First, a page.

CCG leaders are concerned about the ‘worryingly fast’ pace at which NHS England proposes to hand over commissioning powers to integrated care systems (ICSs).
The proposals, set out in November 2020, outlined two options for giving ICSs statutory powers. One is a statutory committee with an accountable officer that binds together ‘current statutory organisations’, the other is a model that brings CCG functions into the ICS.
NHS England wants all CCGs to merge across their ICS boundaries by April 2022.
In response to the national consultation on the changes, NHS Clinical Commissioners (NHSCC) said its CCG members favoured option two, but that the proposed changes had too short a timescale.
It said in its response: ‘Option 2 (statutory footing to ICSs) was a big step for members to consider, as it felt less place led, the pace of change was also worryingly fast and the proposals effectively end the current governance arrangements for CCGs.’
However it noted this course of action ‘offers a more strategic approach to CCG planning and resource allocation functions’.
It said it was an approach in which ‘scale reduces risk’ and ‘will enable the delegation of population budgets and aligned incentives to system provider collaboratives, to improve services for the benefit of local citizens’.
NHSCC added that while it backs its 300 members and agrees that option two is a ‘positive step forward’, there are some ‘significant concerns’ that must be addressed first.
It said: ‘Our members have raised significant issues about the timescale and timing for transition under option two and the disruption it will cause.
‘We must ensure that the implementation of option two (if agreed) offers the least disruption possible to CCG staff and their senior teams and offers integrated care systems the best start as statutory organisations.’
CCG leaders said if option two is accepted then it means ‘a lot to do’ in the next 15 months.
‘For example, there is very little time to establish shadow boards and authorise ICSs to be able to take on statutory functions – held by CCGs,’ the NHSCC document said.
It added: ‘Without focused support for CCGs to transition – we are in danger of repeating the disruption of the 2012 reforms and making our members appear irrelevant when there is a lot of work for them to do in order to transition but also manage the transition of some specific statutory functions i.e., NHS CHC, section 117, EPPR, safeguarding, primary care estates, public consultation and engagement and equalities (to name a few).’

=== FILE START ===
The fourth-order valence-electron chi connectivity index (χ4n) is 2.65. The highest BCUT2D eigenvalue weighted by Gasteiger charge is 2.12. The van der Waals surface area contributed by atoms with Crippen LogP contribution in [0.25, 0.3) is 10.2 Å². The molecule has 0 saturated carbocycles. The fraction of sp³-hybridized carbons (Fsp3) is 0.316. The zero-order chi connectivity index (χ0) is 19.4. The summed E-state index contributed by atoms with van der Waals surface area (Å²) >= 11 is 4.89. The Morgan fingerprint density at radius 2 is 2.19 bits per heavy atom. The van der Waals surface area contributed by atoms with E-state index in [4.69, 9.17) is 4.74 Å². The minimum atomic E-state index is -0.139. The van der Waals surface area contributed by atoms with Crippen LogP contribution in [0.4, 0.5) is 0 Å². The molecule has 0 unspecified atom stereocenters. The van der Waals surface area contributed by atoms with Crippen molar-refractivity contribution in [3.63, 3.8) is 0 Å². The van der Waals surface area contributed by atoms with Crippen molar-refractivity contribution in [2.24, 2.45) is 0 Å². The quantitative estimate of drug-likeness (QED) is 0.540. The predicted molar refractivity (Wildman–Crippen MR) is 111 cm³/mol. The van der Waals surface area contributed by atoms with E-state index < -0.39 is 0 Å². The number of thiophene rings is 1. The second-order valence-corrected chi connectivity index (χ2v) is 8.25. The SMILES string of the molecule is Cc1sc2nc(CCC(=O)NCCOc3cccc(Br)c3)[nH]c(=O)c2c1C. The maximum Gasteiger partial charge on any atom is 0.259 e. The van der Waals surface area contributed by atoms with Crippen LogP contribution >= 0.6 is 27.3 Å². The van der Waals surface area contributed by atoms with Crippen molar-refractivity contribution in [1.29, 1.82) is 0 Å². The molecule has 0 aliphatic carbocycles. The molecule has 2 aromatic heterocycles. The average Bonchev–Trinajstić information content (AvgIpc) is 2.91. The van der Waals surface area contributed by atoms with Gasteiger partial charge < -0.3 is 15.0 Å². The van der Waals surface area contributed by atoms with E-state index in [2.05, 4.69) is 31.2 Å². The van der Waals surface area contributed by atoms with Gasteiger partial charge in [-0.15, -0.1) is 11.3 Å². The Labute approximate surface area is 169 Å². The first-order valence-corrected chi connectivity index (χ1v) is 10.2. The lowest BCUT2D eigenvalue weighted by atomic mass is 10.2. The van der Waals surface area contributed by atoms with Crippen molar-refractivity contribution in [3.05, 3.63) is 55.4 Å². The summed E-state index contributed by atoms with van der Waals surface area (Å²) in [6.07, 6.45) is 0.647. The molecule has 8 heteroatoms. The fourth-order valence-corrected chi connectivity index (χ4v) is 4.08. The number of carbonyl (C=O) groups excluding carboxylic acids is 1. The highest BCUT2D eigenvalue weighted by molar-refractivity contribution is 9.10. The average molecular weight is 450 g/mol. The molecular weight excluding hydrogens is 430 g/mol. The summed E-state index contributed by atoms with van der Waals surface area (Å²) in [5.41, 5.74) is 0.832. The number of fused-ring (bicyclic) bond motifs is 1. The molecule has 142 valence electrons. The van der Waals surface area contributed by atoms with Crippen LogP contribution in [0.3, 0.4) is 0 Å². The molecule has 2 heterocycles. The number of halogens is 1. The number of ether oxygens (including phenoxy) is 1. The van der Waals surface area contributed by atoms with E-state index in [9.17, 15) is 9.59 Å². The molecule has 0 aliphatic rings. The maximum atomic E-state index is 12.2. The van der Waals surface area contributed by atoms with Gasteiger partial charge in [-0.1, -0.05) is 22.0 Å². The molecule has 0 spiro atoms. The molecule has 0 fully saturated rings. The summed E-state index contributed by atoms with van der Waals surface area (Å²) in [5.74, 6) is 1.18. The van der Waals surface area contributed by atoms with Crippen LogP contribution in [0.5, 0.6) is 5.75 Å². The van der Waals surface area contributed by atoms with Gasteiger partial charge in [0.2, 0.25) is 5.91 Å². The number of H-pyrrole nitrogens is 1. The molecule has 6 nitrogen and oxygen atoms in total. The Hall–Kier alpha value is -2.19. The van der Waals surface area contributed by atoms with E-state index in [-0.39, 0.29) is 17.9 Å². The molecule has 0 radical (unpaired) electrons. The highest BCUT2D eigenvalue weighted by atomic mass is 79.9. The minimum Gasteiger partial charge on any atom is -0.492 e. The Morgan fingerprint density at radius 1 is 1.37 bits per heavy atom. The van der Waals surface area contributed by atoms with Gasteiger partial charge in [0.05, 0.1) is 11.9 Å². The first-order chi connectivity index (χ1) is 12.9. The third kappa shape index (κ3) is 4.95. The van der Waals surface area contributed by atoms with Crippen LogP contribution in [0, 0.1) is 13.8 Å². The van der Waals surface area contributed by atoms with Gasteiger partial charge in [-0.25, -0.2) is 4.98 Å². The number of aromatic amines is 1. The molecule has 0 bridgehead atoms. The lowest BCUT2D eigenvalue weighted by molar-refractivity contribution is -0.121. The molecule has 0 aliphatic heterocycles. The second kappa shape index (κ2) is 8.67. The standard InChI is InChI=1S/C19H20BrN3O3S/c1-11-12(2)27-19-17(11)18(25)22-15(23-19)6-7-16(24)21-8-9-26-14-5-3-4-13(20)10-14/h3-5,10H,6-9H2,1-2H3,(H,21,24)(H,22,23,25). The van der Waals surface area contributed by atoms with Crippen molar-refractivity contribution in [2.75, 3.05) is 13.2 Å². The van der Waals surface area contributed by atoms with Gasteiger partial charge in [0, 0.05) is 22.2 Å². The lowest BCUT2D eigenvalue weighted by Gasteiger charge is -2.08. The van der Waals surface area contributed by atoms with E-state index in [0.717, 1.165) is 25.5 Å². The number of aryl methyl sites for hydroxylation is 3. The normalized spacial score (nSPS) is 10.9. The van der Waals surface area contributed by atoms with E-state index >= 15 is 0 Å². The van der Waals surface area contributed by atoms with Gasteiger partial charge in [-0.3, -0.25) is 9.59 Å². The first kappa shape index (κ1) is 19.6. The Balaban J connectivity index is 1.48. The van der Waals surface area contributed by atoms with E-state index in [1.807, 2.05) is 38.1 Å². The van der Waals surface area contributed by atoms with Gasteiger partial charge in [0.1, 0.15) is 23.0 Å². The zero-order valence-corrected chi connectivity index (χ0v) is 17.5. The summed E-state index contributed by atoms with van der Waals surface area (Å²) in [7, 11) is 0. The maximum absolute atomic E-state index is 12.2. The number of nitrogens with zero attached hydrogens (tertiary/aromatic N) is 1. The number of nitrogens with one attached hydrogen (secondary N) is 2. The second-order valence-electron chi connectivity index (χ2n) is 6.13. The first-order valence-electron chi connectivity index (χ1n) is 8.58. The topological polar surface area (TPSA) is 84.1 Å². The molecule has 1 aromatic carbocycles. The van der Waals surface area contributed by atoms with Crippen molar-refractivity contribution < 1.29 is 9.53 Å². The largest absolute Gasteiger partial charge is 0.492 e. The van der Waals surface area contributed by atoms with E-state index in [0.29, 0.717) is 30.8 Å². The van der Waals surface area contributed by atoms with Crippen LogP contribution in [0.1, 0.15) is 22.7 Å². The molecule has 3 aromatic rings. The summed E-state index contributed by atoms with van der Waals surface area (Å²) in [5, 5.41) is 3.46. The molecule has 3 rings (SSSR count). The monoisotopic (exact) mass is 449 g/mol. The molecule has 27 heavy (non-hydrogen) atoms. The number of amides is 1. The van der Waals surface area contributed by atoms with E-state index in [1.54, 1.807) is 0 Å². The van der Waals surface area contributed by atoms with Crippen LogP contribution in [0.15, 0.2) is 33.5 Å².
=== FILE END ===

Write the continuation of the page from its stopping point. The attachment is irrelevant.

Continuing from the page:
The NHSCC also warned that the ‘wealth of knowledge and expertise’ possessed by CCGs and their staff must not be ‘lost during transition’.
It said expertise in areas such commissioning leadership and the model for population health, public accountability and scrutiny, and independent quality monitoring needed to be retained.
NHSCC said the first of NHS England’s two options – which would involve working with local authorities – was not viewed to be as suitable.
‘Members felt the dual ICS and CCG accountable officer model would be
extremely confusing in terms of system leadership and delegated CCG powers,’ it said.
It added that this option ‘could work well in areas where partnership working is less mature’ – suiting a few CCGs – but many members felt ‘it had the potential to delay what is viewed as an inevitable move to an ICS statutory footing’.
The NHSCC also criticised ‘the style’ of how NHS England’s proposal was announced and said knowledge of its existence came to many CCG staff ‘via the media’.
‘This is contrary to the principles of the NHS People Plan and caused a lot of distress to CCG staff at a time when they were under significant local pressure responding to Covid-19,’ the body said.
It added: ‘There must be a strong commitment from NHSEI from this point onwards to providing clear communication and coproduction with CCGs around their transition in the next 15 months.’
The BMA has said that NHS England’s proposals to abolish CCGs are of ‘significant concern’ for GPs.
In its response to the consultation it noted a ‘serious lack of clarity regarding the practical implications of transferring CCG powers to ICSs’.
A version of this story was first published by Pulse’s sister title Healthcare Leader.